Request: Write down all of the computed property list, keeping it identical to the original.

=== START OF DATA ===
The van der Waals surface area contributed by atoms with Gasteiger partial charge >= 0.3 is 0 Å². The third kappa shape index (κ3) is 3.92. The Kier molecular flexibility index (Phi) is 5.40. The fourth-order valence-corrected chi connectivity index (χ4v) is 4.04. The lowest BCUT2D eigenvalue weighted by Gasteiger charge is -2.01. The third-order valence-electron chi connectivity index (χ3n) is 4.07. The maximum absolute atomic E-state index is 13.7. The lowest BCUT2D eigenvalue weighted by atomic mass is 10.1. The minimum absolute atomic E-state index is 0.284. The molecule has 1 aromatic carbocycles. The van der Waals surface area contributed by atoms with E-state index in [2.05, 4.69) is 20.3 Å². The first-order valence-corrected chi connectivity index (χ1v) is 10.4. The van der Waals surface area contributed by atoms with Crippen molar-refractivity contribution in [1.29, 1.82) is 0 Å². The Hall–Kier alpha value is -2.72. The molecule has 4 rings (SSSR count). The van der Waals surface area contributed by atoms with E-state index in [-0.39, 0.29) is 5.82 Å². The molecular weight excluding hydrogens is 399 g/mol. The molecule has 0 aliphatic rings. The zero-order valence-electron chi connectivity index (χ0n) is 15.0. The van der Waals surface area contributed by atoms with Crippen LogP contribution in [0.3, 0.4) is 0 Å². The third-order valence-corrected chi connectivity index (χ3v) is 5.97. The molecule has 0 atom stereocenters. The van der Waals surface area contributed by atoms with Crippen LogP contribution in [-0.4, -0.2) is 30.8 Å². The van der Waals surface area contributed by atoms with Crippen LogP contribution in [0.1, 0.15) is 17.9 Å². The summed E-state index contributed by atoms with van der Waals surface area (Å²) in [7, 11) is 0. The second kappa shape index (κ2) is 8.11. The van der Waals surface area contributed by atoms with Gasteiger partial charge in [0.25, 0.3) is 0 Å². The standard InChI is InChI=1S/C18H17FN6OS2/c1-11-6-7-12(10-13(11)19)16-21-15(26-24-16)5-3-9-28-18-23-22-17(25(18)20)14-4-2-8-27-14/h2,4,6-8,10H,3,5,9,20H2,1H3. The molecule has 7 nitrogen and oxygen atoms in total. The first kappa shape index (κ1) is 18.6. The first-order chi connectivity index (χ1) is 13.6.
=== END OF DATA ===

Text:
The van der Waals surface area contributed by atoms with Gasteiger partial charge >= 0.3 is 0 Å². The third kappa shape index (κ3) is 3.92. The Kier molecular flexibility index (Phi) is 5.40. The fourth-order valence-corrected chi connectivity index (χ4v) is 4.04. The lowest BCUT2D eigenvalue weighted by Gasteiger charge is -2.01. The third-order valence-electron chi connectivity index (χ3n) is 4.07. The maximum absolute atomic E-state index is 13.7. The lowest BCUT2D eigenvalue weighted by atomic mass is 10.1. The minimum absolute atomic E-state index is 0.284. The molecule has 1 aromatic carbocycles. The van der Waals surface area contributed by atoms with E-state index in [2.05, 4.69) is 20.3 Å². The first-order valence-corrected chi connectivity index (χ1v) is 10.4. The van der Waals surface area contributed by atoms with Crippen molar-refractivity contribution in [1.29, 1.82) is 0 Å². The Hall–Kier alpha value is -2.72. The molecule has 4 rings (SSSR count). The van der Waals surface area contributed by atoms with E-state index in [-0.39, 0.29) is 5.82 Å². The molecular weight excluding hydrogens is 399 g/mol. The molecule has 0 aliphatic rings. The zero-order valence-electron chi connectivity index (χ0n) is 15.0. The van der Waals surface area contributed by atoms with Crippen LogP contribution in [0.3, 0.4) is 0 Å². The third-order valence-corrected chi connectivity index (χ3v) is 5.97. The molecule has 0 atom stereocenters. The van der Waals surface area contributed by atoms with Crippen LogP contribution in [-0.4, -0.2) is 30.8 Å². The van der Waals surface area contributed by atoms with Crippen LogP contribution in [0.1, 0.15) is 17.9 Å². The summed E-state index contributed by atoms with van der Waals surface area (Å²) in [7, 11) is 0. The second kappa shape index (κ2) is 8.11. The van der Waals surface area contributed by atoms with Gasteiger partial charge in [0.25, 0.3) is 0 Å². The standard InChI is InChI=1S/C18H17FN6OS2/c1-11-6-7-12(10-13(11)19)16-21-15(26-24-16)5-3-9-28-18-23-22-17(25(18)20)14-4-2-8-27-14/h2,4,6-8,10H,3,5,9,20H2,1H3. The molecule has 7 nitrogen and oxygen atoms in total. The first kappa shape index (κ1) is 18.6. The first-order chi connectivity index (χ1) is 13.6.